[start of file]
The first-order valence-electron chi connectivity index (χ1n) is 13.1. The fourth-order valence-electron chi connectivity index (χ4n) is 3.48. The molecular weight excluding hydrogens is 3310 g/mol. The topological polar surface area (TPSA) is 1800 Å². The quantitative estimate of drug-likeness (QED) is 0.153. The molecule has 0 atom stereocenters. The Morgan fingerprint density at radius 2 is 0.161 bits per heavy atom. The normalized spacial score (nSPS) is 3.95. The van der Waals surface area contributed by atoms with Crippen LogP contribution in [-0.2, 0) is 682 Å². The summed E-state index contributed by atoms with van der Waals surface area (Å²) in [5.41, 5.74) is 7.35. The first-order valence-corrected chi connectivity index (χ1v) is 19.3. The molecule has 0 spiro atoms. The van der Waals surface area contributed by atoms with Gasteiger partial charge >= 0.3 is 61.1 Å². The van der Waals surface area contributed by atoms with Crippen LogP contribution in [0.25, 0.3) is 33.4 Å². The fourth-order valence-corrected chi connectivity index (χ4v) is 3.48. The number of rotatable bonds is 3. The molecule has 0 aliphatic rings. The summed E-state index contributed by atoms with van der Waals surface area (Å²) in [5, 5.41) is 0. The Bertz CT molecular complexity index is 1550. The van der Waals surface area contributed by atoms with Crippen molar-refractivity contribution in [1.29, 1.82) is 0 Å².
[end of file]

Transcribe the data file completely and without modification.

The first-order valence-electron chi connectivity index (χ1n) is 13.1. The fourth-order valence-electron chi connectivity index (χ4n) is 3.48. The molecular weight excluding hydrogens is 3310 g/mol. The topological polar surface area (TPSA) is 1800 Å². The quantitative estimate of drug-likeness (QED) is 0.153. The molecule has 0 atom stereocenters. The Morgan fingerprint density at radius 2 is 0.161 bits per heavy atom. The normalized spacial score (nSPS) is 3.95. The van der Waals surface area contributed by atoms with Crippen LogP contribution in [-0.2, 0) is 682 Å². The summed E-state index contributed by atoms with van der Waals surface area (Å²) in [5.41, 5.74) is 7.35. The first-order valence-corrected chi connectivity index (χ1v) is 19.3. The molecule has 0 spiro atoms. The van der Waals surface area contributed by atoms with Gasteiger partial charge >= 0.3 is 61.1 Å². The van der Waals surface area contributed by atoms with Crippen LogP contribution in [0.25, 0.3) is 33.4 Å². The fourth-order valence-corrected chi connectivity index (χ4v) is 3.48. The number of rotatable bonds is 3. The molecule has 0 aliphatic rings. The summed E-state index contributed by atoms with van der Waals surface area (Å²) in [5, 5.41) is 0. The Bertz CT molecular complexity index is 1550. The van der Waals surface area contributed by atoms with Crippen molar-refractivity contribution in [1.29, 1.82) is 0 Å².